Laramie Eagles Aerie, 1910
Below left, Grand Avenue, 1920's
For discussion of the Fraternal Order of Eagles see
Cheyenne III.The photo of Grand Avenue was taken by Henning Svenson in the 1920's. For discussion of
Svenson see next page.
The location and the name of the City of Laramie were selected by Gen.
Grenvile M. Dodge, chief engineer of the Union Pacific Railroad,, photo to the right. By the time the first train
reached Laramie on May 10, 1868, Laramie was a thriving tent and shack city of approximately 2000 population with
a male to female ratio of six to one, 23 saloons, not counting
hog ranches and parlor houses, 1 hotel, no churches, and a reputation for being a bit rough,
Lucius Morris Beebe, the bon vivant and wit, referring to it as a "suburb of Hell". The first church services were conducted
in a general store owned by Edward Ivinson, who had arrived with his wife Jane on
the first passenger train.
With the coming of the railroad, Laramie became a shipping point for northern Colorado. In 1876, a
road was constructed from Laramie through Woods Landing to Walden in the North Park section of
northern Colorado. Thereafter until construction of the Laramie, Hahns Peak and Pacific Railroad in 1911
(photo of LHP&P depot in Fox Park, Wyo., lower right),
all supplies for North Park were brought in by double and triple wagons pulled by 12 or 14 horse teams.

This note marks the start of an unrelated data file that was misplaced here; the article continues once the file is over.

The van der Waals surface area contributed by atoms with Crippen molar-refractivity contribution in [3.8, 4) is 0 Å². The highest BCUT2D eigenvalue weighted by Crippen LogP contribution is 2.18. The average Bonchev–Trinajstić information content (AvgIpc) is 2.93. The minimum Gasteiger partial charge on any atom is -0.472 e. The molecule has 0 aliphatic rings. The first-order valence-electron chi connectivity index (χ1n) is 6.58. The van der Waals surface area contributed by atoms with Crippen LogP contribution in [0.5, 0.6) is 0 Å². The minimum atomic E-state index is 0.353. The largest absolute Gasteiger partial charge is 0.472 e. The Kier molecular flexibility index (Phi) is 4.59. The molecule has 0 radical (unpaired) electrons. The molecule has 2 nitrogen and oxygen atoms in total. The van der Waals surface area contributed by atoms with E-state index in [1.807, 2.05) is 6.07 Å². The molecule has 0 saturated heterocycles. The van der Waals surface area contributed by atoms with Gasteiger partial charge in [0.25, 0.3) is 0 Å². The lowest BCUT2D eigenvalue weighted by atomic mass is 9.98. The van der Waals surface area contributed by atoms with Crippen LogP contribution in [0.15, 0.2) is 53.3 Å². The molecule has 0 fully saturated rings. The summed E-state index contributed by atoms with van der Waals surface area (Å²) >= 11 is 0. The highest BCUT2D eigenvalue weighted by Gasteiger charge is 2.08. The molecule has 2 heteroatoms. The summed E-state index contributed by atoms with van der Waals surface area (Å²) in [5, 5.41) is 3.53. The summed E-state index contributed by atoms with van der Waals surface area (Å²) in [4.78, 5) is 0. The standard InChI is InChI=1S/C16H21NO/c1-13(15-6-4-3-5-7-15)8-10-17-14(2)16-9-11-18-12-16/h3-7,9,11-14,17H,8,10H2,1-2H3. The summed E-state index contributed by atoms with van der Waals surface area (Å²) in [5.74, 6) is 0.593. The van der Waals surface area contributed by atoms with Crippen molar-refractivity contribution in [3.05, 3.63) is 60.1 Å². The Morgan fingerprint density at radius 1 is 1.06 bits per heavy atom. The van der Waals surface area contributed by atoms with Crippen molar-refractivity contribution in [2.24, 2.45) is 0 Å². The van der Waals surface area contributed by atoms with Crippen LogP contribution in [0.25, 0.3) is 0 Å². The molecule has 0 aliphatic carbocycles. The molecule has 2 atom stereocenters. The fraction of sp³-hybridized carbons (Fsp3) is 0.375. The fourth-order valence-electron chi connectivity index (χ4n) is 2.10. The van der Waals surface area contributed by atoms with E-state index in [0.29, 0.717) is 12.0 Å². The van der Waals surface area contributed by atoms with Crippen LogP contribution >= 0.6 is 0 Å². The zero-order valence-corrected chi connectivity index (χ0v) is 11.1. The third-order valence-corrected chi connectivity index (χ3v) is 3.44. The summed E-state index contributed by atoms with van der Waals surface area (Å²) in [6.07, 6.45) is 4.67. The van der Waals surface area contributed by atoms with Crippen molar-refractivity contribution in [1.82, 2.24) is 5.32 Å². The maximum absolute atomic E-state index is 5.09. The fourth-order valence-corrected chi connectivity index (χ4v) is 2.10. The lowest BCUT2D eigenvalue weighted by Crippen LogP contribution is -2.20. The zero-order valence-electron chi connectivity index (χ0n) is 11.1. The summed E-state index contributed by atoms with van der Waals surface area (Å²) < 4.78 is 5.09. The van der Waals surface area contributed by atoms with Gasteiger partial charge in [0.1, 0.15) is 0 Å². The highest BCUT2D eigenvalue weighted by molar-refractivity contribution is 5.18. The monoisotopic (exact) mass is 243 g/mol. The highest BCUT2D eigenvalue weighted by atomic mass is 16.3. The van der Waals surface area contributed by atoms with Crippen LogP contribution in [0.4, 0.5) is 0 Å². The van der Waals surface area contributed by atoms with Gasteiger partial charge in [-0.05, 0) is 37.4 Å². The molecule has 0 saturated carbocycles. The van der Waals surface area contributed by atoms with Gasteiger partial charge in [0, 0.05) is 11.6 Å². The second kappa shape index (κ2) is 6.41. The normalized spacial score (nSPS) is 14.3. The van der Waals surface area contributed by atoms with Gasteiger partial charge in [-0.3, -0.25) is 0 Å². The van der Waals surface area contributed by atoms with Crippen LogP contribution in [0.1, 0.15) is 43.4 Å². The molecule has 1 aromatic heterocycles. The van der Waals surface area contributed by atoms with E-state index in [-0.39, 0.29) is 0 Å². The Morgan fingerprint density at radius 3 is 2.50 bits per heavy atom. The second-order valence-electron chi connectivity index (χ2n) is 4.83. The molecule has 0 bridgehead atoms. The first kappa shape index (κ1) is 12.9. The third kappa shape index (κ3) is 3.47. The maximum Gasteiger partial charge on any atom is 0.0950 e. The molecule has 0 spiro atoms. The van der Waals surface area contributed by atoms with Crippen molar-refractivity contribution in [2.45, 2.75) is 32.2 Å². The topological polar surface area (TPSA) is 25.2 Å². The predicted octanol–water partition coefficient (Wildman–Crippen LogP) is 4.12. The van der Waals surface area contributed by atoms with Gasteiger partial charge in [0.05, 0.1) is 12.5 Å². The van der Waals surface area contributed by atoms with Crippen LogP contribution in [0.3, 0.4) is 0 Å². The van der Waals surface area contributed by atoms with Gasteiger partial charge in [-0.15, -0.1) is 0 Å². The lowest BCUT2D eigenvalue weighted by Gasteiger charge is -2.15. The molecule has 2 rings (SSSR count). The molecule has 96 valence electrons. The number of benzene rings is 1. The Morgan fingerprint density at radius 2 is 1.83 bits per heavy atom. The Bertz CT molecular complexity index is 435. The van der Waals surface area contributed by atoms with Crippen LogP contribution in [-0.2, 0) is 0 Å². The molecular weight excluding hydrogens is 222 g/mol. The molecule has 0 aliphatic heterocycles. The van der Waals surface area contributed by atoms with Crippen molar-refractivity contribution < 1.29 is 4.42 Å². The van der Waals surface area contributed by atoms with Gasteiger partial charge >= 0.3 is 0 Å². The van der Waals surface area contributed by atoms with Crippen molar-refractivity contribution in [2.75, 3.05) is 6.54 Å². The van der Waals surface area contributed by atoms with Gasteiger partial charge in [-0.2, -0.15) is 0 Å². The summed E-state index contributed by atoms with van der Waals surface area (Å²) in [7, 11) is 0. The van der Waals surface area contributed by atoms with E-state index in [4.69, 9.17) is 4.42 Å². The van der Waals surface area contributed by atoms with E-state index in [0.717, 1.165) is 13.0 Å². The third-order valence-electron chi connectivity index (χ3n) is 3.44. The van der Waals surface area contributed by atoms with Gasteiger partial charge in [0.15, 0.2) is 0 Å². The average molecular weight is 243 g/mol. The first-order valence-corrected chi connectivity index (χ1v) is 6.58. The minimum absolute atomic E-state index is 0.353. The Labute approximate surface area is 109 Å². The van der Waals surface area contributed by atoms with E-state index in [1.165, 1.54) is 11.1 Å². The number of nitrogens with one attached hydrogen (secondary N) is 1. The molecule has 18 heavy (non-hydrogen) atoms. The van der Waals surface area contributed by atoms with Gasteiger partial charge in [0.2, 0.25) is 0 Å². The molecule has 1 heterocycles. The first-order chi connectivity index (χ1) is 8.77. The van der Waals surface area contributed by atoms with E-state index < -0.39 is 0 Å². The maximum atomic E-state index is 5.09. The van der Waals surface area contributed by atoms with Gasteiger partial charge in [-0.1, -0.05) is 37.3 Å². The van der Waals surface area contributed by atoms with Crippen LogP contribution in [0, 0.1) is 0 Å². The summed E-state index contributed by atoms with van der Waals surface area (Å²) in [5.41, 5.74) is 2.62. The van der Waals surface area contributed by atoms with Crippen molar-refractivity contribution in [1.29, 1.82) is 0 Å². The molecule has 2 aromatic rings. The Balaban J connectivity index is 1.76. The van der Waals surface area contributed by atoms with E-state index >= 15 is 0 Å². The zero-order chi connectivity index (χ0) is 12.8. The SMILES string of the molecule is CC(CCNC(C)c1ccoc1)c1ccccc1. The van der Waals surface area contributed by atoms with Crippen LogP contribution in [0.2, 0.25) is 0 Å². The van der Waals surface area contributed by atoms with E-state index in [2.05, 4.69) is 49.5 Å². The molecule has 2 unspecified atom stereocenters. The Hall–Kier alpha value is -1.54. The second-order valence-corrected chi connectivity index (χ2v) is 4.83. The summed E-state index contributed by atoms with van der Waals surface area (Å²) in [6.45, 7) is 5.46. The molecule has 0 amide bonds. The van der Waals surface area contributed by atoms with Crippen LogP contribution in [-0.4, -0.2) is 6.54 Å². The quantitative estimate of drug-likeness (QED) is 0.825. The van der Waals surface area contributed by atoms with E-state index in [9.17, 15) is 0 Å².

For photos of similar rigs, see Buffalo page.
Notwithstanding the road, Walden, in part due to its isolation, remained small. In 1887, the entire town
turned out for a photo, 17 people, one dog, two flower pots, six buildings and the
town pump. The Feb. 7, 1907, issue of the Walden New Era paid a tribute to one of the stage drivers:
Sid Lawrence, who drives the Laramie end of the Laramie-Walden stage line,
making the trip from Laramie to Wood's Landing,
a distance of 27 miles, and return has been on the route for thirteen years
straight. A record such as his needs no comment. A man who can put in
thirteen years in one position, and especially that of driving a stage
through all kinds of weather across the Laramie plains, where the wind
blows 400 days out of the year, sometimes with a speed and force that turns
over wagons, miles of barbed wire fence, etc. is deserving of more credit
than a pen is sufficiently eloquent to portray.
Laramie, Hahns Peak and Pacific RR near Laramie
On October 17, 1911, the first train on the
L.H.P. & P., known by locals as
the "Long Hard Pull and Perhaps," reached Walden from Laramie. In the 1930's the line
was absorbed by the UPRR, later to be spun off as part of the Wyoming-Colorado. Service
has now been discontinued, the tracks pulled up and the rolling stock sold to
a line in Arizona.
Union Pacific Depot and Hotel, 1910
The depot depicted above and at the end of the street in the
panoramic photo next page burned in 1917. The current depot was
built in 1923.
Laramie High School, 1914
In 1887 Laramie was designated as the home of the University of Wyoming. See pictures next page. By 1895 Laramie had attained
a population of over 6,000.
Notwithstanding the University, Albany County remained a bit wild. In 1909, the Sheriff, Alfred H. Bath,
was killed near Woods Landing. His killer, George H. Sommers, was never caught.
Laramie Photos continued on next page.